PubDate: 2017-03-14
      DOI: 10.1093/jat/bkx023
       
  • Internal Hydrolysis Indicator for Sample Specific Monitoring of
           β-Glucuronidase Activity
    • Authors: Taylor LL; Flint NA, Ma V, et al.
      First page: 407
      Abstract: AbstractMetabolized forms of benzodiazepines (benzos) can cause issues with mass spectrometry identification. Benzodiazepines undergo a process called glucuronidation during metabolism that attaches a glucuronic acid for increased solubility. Often in clinical testing an enzymatic hydrolysis step is implemented to increase the sensitivity of benzodiazepines by hydrolyzing β-D-glucuronic acid from benzodiazepine-glucuronide conjugates in urine samples using the β-Glucuronidase enzyme. In this study resorufin β-D-glucuronide, a substrate of the β-Glucuronidase enzyme, was added to patient samples to determine if proper hydrolysis had occurred. The presence of resorufin as an Internal Hydrolysis Indicator (IHI) shows the activity and efficiency of the enzyme in each patient sample. Synthetic/patient urine samples were obtained and mixed with hydrolysis buffer containing resorufin β-D-glucuronide. The β-Glucuronidase enzyme was used to hydrolyze the benzodiazepine analytes as well as resorufin β-D-glucuronide. The enzymatic hydrolysis addition increased the positivity rate of benzodiazepines by 42.5%. The β-Glucuronidase substrate resorufin (IHI) displayed variability in area counts between patient samples. Comparative studies with internal standards and resorufin (IHI) showed no correlation between recovery and analyte variability. Hydrolysis reactions greatly improved the sensitivity of benzodiazepines by liquid chromatography time-of-flight mass spectrometry analysis. The large variation in resorufin (IHI) area counts amongst patient samples indicates possible variability in enzymatic hydrolysis activity. The enzymatic hydrolysis step is a part of the extraction procedure and should be controlled for in each patient sample.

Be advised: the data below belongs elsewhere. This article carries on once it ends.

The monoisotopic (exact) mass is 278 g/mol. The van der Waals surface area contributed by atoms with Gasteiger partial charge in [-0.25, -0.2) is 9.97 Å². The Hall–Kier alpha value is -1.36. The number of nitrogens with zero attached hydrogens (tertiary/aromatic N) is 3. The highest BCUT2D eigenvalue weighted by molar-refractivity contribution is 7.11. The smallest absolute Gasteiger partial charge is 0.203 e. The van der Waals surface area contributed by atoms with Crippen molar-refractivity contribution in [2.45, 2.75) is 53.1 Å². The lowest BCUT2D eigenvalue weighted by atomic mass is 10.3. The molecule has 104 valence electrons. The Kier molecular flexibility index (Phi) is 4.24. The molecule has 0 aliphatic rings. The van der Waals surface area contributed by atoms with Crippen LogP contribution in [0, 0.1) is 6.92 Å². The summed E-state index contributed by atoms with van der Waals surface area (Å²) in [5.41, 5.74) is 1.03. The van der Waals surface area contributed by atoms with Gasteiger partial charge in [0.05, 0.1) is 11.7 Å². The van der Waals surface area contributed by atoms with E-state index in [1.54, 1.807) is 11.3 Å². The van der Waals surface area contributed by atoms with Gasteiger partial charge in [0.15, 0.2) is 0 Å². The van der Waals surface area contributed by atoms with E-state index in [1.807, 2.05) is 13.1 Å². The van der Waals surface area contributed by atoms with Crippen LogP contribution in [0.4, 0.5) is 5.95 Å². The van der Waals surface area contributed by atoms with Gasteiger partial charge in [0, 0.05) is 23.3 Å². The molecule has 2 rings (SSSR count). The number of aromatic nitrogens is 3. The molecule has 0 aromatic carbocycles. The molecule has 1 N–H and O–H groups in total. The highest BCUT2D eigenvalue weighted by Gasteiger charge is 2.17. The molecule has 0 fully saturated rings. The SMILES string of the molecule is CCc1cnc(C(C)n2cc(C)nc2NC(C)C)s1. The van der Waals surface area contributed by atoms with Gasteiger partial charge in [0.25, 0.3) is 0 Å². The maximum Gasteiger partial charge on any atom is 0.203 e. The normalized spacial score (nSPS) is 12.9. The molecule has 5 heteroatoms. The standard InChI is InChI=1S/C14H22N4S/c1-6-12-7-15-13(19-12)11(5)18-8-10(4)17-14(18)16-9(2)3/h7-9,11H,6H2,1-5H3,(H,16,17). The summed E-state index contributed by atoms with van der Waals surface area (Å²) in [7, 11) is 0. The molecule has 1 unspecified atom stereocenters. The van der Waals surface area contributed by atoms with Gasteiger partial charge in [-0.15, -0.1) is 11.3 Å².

PubDate: 2017-03-18
      DOI: 10.1093/jat/bkx027
       
  • Evaluation of an Automated Reader and Color Interpretation-Based
           Immunoassays for Multiplexed Drug-of-Abuse Testing in Urine
    • Authors: Kim S; Kim H, Park Y, et al.
      First page: 412